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Thread: Something I had always thought about myself

 
  1. #1
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    Default Something I had always thought about myself

    Please read this and post your thoughts! I would especially love the input from those of you who speak more than 2 languages!

    http://www.newscientist.com/article/...1_head_dn14202
    Last edited by ScottJ; 06-25-2008 at 09:54 AM.

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    Senior Member Frank van den Eeden's Avatar
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    Default switching languages CHANGES your personality

    I couldn't agree more !

    Speaking a different language - especially if you try to do it properly -
    does not restrict itself to simply translating.
    You often have to use other intonations and idiomatic expressions.
    It involves a different culture.
    e.g.: Spanish is spoken very rapidly,
    we have do adapt ourselves and speak faster than we normally do.

    I find myself a different person when speaking French, and what's more,
    the next time I speak French, I become that same person again.

    Yo soy un hombre sincero and I have to admit that
    unconsciously I think we try and copy some role model...
    beste groeten - sincères salutations - kindest regards - atentamente - mit freundlichen Grüßen

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    Maybe I'm an exception but I see myself as the same no matter which language I am speaking or what country I am in. There are actually different cultures within the same country speaking the same language. In the US, as I am sure there are in many countries, there are a myriad of different cultures...urban, educated people; rural, uneducated people; rich, privileged people, poor people; law abiding, religious people; a criminal culture; a northern culture; a southern one, not to mention all the various ethnic cultures..

    I could go on and on but the point is that language, to me , has nothing to do with the way you respond to being exposed to different cultures. It has more to do with how you identify with a given culture. For example, if you are an educated person who grew up in the streets and spoke the street lingo then when you return to your old neighborhood you identify with that culture even though you now live in a diffent world.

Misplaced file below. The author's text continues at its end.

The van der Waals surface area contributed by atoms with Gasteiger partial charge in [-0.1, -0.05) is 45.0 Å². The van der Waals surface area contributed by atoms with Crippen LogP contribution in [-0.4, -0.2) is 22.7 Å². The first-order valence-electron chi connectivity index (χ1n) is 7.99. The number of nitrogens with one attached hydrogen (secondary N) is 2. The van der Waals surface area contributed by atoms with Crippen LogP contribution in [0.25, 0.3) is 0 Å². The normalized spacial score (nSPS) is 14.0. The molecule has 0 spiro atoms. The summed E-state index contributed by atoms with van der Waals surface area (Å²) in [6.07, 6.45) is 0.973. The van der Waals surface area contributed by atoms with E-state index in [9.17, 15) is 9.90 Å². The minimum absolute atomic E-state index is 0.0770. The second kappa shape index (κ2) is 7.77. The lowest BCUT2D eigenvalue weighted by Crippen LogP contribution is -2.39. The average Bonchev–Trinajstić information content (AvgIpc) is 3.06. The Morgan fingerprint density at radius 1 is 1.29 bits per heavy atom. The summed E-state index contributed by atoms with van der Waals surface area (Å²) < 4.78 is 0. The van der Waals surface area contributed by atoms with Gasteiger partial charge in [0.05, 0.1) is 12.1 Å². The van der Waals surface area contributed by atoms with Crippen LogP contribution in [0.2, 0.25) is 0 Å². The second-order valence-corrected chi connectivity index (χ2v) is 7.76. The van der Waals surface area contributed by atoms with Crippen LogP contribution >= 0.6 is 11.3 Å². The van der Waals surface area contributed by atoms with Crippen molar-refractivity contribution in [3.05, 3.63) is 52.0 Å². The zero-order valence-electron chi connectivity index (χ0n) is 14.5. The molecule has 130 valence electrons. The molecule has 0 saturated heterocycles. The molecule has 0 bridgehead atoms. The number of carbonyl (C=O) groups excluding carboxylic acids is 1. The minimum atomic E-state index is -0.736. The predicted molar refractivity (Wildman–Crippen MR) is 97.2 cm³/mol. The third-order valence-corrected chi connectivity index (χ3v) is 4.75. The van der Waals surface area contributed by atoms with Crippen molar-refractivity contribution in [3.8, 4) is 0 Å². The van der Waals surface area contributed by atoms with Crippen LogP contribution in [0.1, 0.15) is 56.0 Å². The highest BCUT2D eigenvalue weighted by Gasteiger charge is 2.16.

When I travel to Spanish speaking countries and engage people in Spanish I do not "change my stripes", so to speak. I am what I am. My personality doesn't change.

    I hope I haven't missed the point here!
    vicente

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    I find this terribly interesting and I don't think it should be dismissed quickly. It's not just about being able to speak or understand two languages but switching between two cultures. I wouldn't go as far as to say my "personality changes", but there are definite and subtle differences. I am sure I am more sarcastic in English than in Spanish, a lot more polite and less direct and definitely not as loud!. Another difference is that I find sexual references for example very taboo in Spanish and find it difficult to say some words, because of the connotations they have, whereas in English the connotations are "learnt" rather than "felt" so I am less easily shocked.

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    I agree it doesn't necessarily address a personality change. It was pointed out to me yesterday by a coworker who saw me speaking in English to one person and immediately after speaking Spanish to another that I use my hands to express myself only in Spanish, not in English. I hadn't noticed it myself but I know culturally it is more common for Latinos to use their hands than for Americans.

    This deserves some good scientific investigation.

    Joel
    "El verdadero objectivo de la vida no es el destino final, si no disfrutar el camino."

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